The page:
“The fastest-growing segment of the gun-owning population is women,” Coleman said. “The numbers of women that are buying firearms for the first time are far exceeding men.”
And, if you won’t listen to research, listen to Ice-T.
Gee, surprising that sales of firearms to those LEGALLY eligible to purchase (since these stats are likely form the activity of checks against the Federal data base of those with records) hasn't caused crime to increase. Of course the same can't be said for areas like Chicago where the guns on the street are not purchased legally if purchased at all and not stolen. The rise in gun sales has also been due to the election and now stealing (oops, reelection) of the most recent election of Dear Leader Obama.
John, correct on all counts. Interesting that they didn't make the last of your points in this, but that is the case. People are gearing up for the fact that things are going to be much worse and they are not sure what to expect.
I am from Washington State and the gun laws are strictly enforced there, too and I don't think that there is really any increase in gun violence due to gun sales at all; we all know that those committing acts of violence (for the most part) are not those that go out and purchase guns legally as they don't want any chance that the gun will be traced back to them. Doesn't take a rocket scientist to know this. Then we come to Fast and Furious; ooops, not supposed to mention that one, am I.
Americans need to protect themselves. Our country is changing and we'll have to protect ourselves from "Obama's Police Force" LOL. Honestly, this is going to be a long four years. I was happy to see that my neck of the woods Northern Virginia feels a need to protect themselves under Obama's rule. Interesting statistics above.
Chicago and Washington, D.C. existed in parallel for decades having both the most restrictive gun laws and hightest crime rates in the nation.
Guns do not convert upstanding citizens into depraved criminals upon delivery.
Criminals, like most other people, make decisions based on a number of factors including real and perceived risks. Being shot upon attempting a crime is generally considered a risk.
On a more personal note, none of the guns I have ever owned have made any attempt to engage in crime of their own volition nor have they attempted to persuade or coerce me into the commission of a crime.
Guns in the hands of honest, lawful citizens are a threat to no one other than criminals. Unfortunately, criminals who carry government ID are often the most fearful and most intent on eliminating our guns.
Because honest cittizens are getting them this is a big factor in why violence is down. I hear what you are saying David.
Responsible people respect ownership of a firearm. Most don't carry it on them. They have guns in their homes for protection from an intruder someone who would kill them during a robbery or because they are mentally insane. Americans should be able to protect themselves in the privacy of their own homes. Perhaps that would stop home invasions.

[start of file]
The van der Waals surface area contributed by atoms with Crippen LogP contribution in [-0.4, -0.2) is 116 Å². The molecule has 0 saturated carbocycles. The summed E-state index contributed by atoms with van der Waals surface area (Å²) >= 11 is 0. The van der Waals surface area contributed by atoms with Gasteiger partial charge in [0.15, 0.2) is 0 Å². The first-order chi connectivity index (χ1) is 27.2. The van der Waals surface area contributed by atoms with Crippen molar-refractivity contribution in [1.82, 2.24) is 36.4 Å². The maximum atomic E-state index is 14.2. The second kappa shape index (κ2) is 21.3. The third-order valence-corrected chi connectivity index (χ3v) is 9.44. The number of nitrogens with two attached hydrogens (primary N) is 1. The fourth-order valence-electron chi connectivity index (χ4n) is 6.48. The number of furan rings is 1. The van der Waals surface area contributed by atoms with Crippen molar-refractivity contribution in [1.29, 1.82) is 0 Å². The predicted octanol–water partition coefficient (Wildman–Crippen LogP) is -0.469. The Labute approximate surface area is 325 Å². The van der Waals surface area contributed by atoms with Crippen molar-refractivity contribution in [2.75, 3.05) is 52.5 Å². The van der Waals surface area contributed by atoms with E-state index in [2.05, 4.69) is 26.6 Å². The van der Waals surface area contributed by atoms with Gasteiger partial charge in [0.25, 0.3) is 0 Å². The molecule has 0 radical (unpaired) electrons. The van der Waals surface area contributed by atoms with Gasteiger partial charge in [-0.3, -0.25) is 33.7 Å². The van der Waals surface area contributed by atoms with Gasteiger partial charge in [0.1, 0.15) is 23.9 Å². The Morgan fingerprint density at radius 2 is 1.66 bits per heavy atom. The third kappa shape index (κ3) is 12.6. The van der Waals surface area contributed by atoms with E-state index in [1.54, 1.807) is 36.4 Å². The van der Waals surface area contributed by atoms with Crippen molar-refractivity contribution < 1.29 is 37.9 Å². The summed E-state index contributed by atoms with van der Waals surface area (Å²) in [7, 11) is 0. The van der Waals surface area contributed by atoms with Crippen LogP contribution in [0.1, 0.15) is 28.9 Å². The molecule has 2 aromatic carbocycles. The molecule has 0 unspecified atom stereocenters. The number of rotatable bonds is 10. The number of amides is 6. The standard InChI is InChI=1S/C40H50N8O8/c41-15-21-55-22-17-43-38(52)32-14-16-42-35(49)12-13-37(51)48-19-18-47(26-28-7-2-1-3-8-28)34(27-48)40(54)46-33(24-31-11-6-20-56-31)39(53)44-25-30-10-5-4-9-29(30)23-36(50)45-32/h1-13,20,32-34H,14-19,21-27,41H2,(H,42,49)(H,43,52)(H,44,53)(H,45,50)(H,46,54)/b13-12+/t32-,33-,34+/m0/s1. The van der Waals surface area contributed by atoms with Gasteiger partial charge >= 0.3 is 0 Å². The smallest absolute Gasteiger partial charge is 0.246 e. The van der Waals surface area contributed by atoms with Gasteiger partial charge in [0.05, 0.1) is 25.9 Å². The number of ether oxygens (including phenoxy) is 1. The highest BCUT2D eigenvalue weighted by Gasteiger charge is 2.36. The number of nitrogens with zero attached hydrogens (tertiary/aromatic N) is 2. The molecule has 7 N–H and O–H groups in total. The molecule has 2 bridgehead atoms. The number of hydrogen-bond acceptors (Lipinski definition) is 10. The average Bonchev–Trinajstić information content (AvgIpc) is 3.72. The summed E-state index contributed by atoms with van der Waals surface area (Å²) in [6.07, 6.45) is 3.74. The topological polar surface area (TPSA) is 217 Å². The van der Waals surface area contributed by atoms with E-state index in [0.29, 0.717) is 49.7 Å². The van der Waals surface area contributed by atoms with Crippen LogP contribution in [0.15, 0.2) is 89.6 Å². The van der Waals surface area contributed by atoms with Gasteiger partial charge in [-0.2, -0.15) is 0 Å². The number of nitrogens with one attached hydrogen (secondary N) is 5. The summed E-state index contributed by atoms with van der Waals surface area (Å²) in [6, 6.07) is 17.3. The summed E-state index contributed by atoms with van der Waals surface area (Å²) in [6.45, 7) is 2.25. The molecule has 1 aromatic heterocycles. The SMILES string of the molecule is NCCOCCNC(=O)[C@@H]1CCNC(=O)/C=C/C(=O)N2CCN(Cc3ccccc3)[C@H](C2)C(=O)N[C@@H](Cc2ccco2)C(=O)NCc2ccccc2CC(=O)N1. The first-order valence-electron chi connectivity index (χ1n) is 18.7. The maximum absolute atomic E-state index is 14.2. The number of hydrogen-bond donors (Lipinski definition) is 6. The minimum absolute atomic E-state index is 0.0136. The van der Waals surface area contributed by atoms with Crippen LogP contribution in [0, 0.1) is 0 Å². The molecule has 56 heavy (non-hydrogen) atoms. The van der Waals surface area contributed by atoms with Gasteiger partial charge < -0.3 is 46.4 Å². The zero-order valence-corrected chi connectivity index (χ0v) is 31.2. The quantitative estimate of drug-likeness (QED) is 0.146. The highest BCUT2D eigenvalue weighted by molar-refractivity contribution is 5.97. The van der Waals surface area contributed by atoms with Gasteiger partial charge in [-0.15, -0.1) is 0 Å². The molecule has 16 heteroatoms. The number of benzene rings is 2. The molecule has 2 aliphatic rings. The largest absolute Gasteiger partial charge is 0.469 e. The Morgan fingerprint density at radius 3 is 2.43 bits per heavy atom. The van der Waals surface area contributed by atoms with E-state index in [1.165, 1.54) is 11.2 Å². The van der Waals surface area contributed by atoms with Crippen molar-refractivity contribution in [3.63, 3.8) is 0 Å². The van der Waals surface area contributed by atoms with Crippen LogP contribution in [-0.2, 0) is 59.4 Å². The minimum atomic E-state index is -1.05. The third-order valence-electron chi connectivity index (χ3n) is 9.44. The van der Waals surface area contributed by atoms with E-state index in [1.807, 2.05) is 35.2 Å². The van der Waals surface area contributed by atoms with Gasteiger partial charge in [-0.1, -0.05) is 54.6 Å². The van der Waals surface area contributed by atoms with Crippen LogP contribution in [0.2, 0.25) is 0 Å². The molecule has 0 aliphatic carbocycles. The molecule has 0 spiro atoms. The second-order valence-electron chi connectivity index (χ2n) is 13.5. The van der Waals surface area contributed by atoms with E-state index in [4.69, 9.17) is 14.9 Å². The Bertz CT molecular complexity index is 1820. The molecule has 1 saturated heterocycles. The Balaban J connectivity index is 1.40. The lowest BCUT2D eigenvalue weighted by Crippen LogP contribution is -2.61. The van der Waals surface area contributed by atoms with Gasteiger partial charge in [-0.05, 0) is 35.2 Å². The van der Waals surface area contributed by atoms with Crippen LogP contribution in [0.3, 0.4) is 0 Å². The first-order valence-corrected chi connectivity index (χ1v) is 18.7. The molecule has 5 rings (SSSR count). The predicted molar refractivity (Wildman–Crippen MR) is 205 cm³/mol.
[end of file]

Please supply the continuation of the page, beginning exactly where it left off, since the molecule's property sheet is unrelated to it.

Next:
Butcher knives kill. Should we be made to remove all knives from our homes? They are also considered weapons.
Diane, in Oregon if a person comes onto you property and threatens you or your family, property, etc., you are allowed to shoot them without fear of prosecution. I believe if it were like that in more states we would see a much different response regarding the level of crime. Who is going to rob someone if there is reason to believe they are armed? No with this I do believe that if you own firearms and have them in your home, every member of the family should be taught proper gun safety and it is the responsibility of the gun owner to see that this is accomplished. There are other safety plans that can be put in affect, too.
People will argue that if there are firearms in a home the childen can get them and either accidental shootings can occur or there would be more "Columbine" instances. I do not believe that is true. I grew up in an area where firearm ownership was extremely high as there were a lot of hunters. In the 55 years I lived there there were only 2 accidental shootings (did not result in death) attributed to hunting accidents, and one 1 accidental shooting involving 2 high school boys (who went to school with my sons) and one boy did die. It was not a "Columbine" situation, they were out target shooting and when they got home one boy was messing around accidentally shot himself and died. The father of the one boy that owned the gun realized that he made a mistake in letting his son go shooting with anyone that was not also trained in gun safety; it was the one that shot that was messing around with the gun and accidentally shot himself and had no training.
So I agree Diane, it is all about responsibility. And as for knives; great point. We could say the same about cars. Should cars be taken away because they kill people? Look at those that drink and drive for an example.